Lithuanian President Nauseda Wins Second Term in a Landslide

(Bloomberg) -- Lithuanian President Gitanas Nauseda was elected to a second, five-year term on Sunday, as voters in the Baltic nation overwhelmingly backed continuity in foreign policy and a hard line on the threat of Russian aggression.

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Nauseda won 76% of the vote in a runoff after ballots from 90% of the districts were counted, according to electoral commission. His political rival Ingrida Simonyte, Lithuania’s prime minister, conceded defeat.

Russia’s war in Ukraine has dominated the presidential campaign in the nation of 2.8 million, which borders the Russian exclave of Kaliningrad to the west and Belarus to the east. Nauseda has secured public support with his stance on Ukraine and vocal calls to NATO allies to shore up the military alliance’s eastern frontier.

“Lithuania’s independence, Lithuania’s freedom is a fragile thing that we must cherish and prevent it from cracking,” the president told reporters on Sunday. “This is the reason why a lot more needs to be done for collective security.”

More than three decades after the country, along with Latvia and Estonia, reclaimed its independence from the Soviet Union, the European Union member state has hosted the biggest military drills in its history. The exercises involved curfews in the country’s two largest cities this month.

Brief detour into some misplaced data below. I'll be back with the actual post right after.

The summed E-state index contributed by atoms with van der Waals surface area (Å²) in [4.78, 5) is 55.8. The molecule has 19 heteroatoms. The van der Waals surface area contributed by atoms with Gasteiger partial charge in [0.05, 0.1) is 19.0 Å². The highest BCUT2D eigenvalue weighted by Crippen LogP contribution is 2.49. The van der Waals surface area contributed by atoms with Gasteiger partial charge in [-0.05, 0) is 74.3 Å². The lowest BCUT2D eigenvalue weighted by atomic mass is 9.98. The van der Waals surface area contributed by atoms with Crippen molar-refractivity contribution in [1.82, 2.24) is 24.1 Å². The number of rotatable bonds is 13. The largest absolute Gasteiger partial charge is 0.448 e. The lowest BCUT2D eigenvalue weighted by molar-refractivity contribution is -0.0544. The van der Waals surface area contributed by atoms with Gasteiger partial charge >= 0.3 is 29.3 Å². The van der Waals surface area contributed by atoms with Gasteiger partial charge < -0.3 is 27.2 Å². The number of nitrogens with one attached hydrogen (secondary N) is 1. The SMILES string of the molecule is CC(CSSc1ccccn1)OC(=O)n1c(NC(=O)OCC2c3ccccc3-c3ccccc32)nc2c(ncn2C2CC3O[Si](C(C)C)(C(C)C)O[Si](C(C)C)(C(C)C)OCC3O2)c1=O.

Nauseda has been a leading force in the EU and North Atlantic Treaty Organization in calling out actions from Moscow. Last week he called an apparent Russian draft plan to adjust its maritime borders a “hybrid attack against the West” meant to test NATO’s unity.

The plan, a draft of which was published in a document from the Russian Defense Ministry, called for unspecified modifications of Russia’s borders with Lithuania and Finland in the Baltic Sea. It was later removed from a government website without explanation.

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Nauseda, 60, entered the campaign as the favorite and, having prevailed in the first round on May 12, picked up more endorsements by candidates who were eliminated.

Lithuania’s president is responsible for foreign and defense policy and has limited powers over domestic issues, but can veto legislation, appoint judges, central bankers and other officials. The head of state also grants the mandate to lead the government and represents the country at EU and NATO summits.

Read More: Fear of War With Russia Haunts Lithuania: Year of Elections

Nauseda and Simonyte, 49, had few differences on security. On the domestic front, Nauseda has appealed more to the voters supporting traditional family values, while Simonyte has advocated a more inclusive approach on issues such as LGBTQ rights.

A former chief economist at SEB Bank in Vilnius, Nauseda was a political outsider until his election as head of state five years ago. He drew support from Lithuania’s Social Democrat Party, the Green and Farmers Party as well as the Regions party.

Nauseda pledged to turn to family policy, such as tax breaks and access to housing. He’ll have to coordinate policies with the next government after Lithuania holds a parliamentary election on Oct. 13.

(Updates with the latest vote count in the second paragraph, a quote from Nauseda in the fourth.)

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